By Steve Phenicie
Even non-birders know about American Crows—the “caw-caw” guys. But Fish Crows—the “uh-uh” guys? Not so much. Fish Crows are a bit smaller than American Crows (about 15.5 inches vs. 17-21 inches) but are so similar that usually the only way to distinguish between the two is their call.
Unlike many species, the range of the all-black Fish Crows seems to be expanding and their numbers increasing. Range maps vary, but generally the bird can be found from New England down the Atlantic Seaboard and the Gulf of Mexico up along the Mississippi River. Adam Betuel, Georgia Audubon’s conservation director, says, “Fish Crows are definitely expanding their range northward (well beyond Georgia) and are common in the Atlanta area during most of the year. They definitely could be undercounted as most birds that do not vocalize are left as just ‘crow species’ or are not reported.”
Decatur birder Mary Kimberly says, “It’s my experience that they are much more abundant in recent years.” Anne McCallum of Clayton County says, “We see lots of them at the Panola Mountain Banding Station,” which is near Stockbridge. Jay Davis, who isn’t willing to venture whether he has noticed an overall increase, says he sees more Fish Crows than American Crows now that he lives near the Chattahoochee River. He adds that late in the summer of 2020 there were hundreds of Fish Crows gathered for several weeks at the Johnson Ferry South unit of the Chattahoochee River National Recreation Area.
Fish Crows are more likely to be found near water than American Crows, and their plumage is smoother and silkier. They like tidewater, river valleys, swamps, woodland and farmland. Along the coast they forage on beaches, marshes, and estuaries. Inland they usually follow the large rivers, although they may feed in woods or fields miles away. Just about anything is on the menu, including carrion, crabs, shrimp, crayfish, insects, berries, seeds, nuts, bird eggs, turtle eggs, and garbage.
When it comes time to nest, often a few pairs form a loose colony. They put their nests near the tops of evergreens, deciduous trees, palms, and mangroves depending on what’s available. They may nest in heron colonies and raid the herons’ nests. The nest is a bulky platform of sticks and strips of bark, lined with softer materials such as grass, rootlets, hair, feathers, paper, pine needles, and even manure.
A clutch typically consists of four or five eggs, which are dull blue-green to gray-green, blotched with brown and gray. Incubation is by the female, possibly assisted by the male, for about 16 to 18 days. Both parents probably feed the nestlings. The age when young leave the nest is not well known but is probably three to four weeks.
Partners in Flight estimates a global breeding population of 450,000, entirely in the United States. Although crows are protected by the Migratory Bird Treaty Act, states retain the right to allow hunting of them because they are regarded as pest species.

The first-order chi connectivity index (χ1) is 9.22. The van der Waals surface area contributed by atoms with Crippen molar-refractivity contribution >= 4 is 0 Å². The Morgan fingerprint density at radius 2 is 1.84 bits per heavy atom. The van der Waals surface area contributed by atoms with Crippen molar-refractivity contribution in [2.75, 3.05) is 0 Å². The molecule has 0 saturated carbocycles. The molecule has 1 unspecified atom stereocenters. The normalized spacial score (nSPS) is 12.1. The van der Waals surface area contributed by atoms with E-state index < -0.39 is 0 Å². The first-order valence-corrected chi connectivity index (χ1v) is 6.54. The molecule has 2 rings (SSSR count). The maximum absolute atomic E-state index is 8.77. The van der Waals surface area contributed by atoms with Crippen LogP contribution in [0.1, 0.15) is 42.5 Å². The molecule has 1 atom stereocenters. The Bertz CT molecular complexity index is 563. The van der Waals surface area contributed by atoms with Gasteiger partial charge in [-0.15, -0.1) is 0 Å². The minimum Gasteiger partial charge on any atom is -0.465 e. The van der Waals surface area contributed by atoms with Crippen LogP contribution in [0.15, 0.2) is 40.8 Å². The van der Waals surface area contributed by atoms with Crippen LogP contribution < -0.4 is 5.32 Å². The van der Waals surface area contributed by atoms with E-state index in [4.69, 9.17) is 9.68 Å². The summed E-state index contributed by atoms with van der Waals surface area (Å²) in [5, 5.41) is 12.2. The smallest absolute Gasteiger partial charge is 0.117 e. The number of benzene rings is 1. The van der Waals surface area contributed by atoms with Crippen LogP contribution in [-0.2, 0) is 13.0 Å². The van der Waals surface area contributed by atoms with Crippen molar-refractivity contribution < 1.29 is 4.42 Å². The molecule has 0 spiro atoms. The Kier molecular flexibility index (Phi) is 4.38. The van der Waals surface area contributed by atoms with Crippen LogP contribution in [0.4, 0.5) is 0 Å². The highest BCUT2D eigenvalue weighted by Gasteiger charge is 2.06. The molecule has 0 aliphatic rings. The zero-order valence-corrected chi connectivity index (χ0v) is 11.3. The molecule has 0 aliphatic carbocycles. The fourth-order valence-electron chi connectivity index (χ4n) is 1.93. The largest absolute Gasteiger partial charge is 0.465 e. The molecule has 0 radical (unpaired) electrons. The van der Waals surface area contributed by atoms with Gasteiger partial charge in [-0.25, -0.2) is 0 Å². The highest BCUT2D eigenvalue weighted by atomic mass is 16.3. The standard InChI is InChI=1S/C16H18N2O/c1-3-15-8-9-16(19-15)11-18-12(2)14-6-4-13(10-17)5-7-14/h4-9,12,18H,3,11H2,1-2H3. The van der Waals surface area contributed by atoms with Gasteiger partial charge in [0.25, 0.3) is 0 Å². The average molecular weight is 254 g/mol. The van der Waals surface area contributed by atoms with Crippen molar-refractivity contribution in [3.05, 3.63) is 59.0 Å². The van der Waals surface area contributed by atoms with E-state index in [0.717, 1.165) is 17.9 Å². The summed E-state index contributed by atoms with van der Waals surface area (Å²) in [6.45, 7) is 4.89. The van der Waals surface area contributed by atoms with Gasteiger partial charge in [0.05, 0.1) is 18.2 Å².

By Gabe Andrle, Habitat Conservation Program Manager
Habitat loss and habitat degradation are the top threats to biodiversity across most of our planet. Georgia Audubon is addressing these issues with the expansion of our Habitat Program focused on the ecological restoration of spaces across Georgia. Our state is home to an incredible array of natural communities anchored by unique geological features, from the mountains to the barrier islands. Each of these communities has a distinct mixture of plants and animals whose intricate relationships and interactions allow these systems to perpetuate. As we lose green spaces across the state to development and our remaining greenspaces face the threats of non-native invasive species, fire suppression, pollution, overuse, etc., it is vital that we begin to reverse the damage we have already done in order to preserve the unique identity of our state but more importantly the life it sustains.
Historically, our habitat work has focused on smaller urban spaces, which are incredibly important for community engagement, education, and preserving urban wildlife, including the hundreds of species of migratory birds. Urban habitat work will continue to be a part of our restoration efforts moving forward; however, we are beginning to work on larger scale projects across the state that will be able to support a greater array of plants, insects, birds, and more.
For example, through the support of the Georgia Ornithological Society and the Robert F. Schumann Foundation, we have begun work at Panola Mountain State Park where we are working on our largest projects to date. Half of our project is focused on removing non-native invasive plant species such as Chinese privet, Bradford pear, and Elaeagnus from a riparian area and woodland edges. The other half is focused on restoring native grassland habitat which is critical for some of our most at-risk bird populations due to the development of the large majority of historic southeastern grasslands.
As we take on a variety of restoration projects we are excited to be working with both new and old partners which allows us to grow stronger relationships with the organizations and people that make much of this work possible. At Cooper’s Furnace, a greenspace open to the public near Lake Allatoona, we are working with the U.S. Army Corps of Engineers, who manages the space, to convert turf grass around the parking lot into some beneficial pollinator meadows which will support insects that so many of our birds and other wildlife need to survive and reproduce. Finding supportive partners ensures that the restoration work we do will be managed long-term for the good of the planet.